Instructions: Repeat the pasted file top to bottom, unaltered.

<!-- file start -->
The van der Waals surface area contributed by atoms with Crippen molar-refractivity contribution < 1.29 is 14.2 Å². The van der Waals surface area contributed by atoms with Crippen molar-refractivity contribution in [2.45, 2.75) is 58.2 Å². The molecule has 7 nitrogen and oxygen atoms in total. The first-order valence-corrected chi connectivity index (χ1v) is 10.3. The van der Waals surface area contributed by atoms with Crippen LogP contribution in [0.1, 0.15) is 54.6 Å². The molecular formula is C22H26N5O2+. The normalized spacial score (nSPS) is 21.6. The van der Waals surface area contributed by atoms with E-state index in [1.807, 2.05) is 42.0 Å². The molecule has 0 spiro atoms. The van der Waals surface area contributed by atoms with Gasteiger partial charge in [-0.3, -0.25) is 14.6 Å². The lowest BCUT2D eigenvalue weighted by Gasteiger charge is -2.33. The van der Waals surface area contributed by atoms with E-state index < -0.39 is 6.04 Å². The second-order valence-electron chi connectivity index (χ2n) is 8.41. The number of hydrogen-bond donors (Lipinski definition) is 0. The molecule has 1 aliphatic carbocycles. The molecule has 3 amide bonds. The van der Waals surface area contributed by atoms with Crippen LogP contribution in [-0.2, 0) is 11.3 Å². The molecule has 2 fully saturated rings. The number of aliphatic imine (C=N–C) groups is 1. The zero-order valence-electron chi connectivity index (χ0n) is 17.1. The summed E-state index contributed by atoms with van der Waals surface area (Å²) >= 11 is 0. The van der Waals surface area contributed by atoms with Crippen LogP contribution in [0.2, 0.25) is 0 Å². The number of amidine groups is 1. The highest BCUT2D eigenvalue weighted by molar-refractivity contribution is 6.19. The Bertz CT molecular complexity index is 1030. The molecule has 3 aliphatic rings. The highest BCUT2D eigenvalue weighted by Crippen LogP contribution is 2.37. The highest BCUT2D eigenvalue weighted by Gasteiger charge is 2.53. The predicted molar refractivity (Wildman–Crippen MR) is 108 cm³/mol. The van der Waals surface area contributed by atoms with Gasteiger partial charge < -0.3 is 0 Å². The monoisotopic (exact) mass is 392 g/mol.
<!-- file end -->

The van der Waals surface area contributed by atoms with Crippen molar-refractivity contribution < 1.29 is 14.2 Å². The van der Waals surface area contributed by atoms with Crippen molar-refractivity contribution in [2.45, 2.75) is 58.2 Å². The molecule has 7 nitrogen and oxygen atoms in total. The first-order valence-corrected chi connectivity index (χ1v) is 10.3. The van der Waals surface area contributed by atoms with Crippen LogP contribution in [0.1, 0.15) is 54.6 Å². The molecular formula is C22H26N5O2+. The normalized spacial score (nSPS) is 21.6. The van der Waals surface area contributed by atoms with E-state index in [1.807, 2.05) is 42.0 Å². The molecule has 0 spiro atoms. The van der Waals surface area contributed by atoms with Gasteiger partial charge in [-0.3, -0.25) is 14.6 Å². The lowest BCUT2D eigenvalue weighted by Gasteiger charge is -2.33. The van der Waals surface area contributed by atoms with E-state index < -0.39 is 6.04 Å². The second-order valence-electron chi connectivity index (χ2n) is 8.41. The number of hydrogen-bond donors (Lipinski definition) is 0. The molecule has 1 aliphatic carbocycles. The molecule has 3 amide bonds. The van der Waals surface area contributed by atoms with Crippen LogP contribution in [-0.2, 0) is 11.3 Å². The molecule has 2 fully saturated rings. The number of aliphatic imine (C=N–C) groups is 1. The zero-order valence-electron chi connectivity index (χ0n) is 17.1. The summed E-state index contributed by atoms with van der Waals surface area (Å²) >= 11 is 0. The van der Waals surface area contributed by atoms with Crippen LogP contribution in [0.2, 0.25) is 0 Å². The number of amidine groups is 1. The highest BCUT2D eigenvalue weighted by molar-refractivity contribution is 6.19. The Bertz CT molecular complexity index is 1030. The molecule has 3 aliphatic rings. The highest BCUT2D eigenvalue weighted by Crippen LogP contribution is 2.37. The highest BCUT2D eigenvalue weighted by Gasteiger charge is 2.53. The predicted molar refractivity (Wildman–Crippen MR) is 108 cm³/mol. The van der Waals surface area contributed by atoms with Gasteiger partial charge < -0.3 is 0 Å². The monoisotopic (exact) mass is 392 g/mol.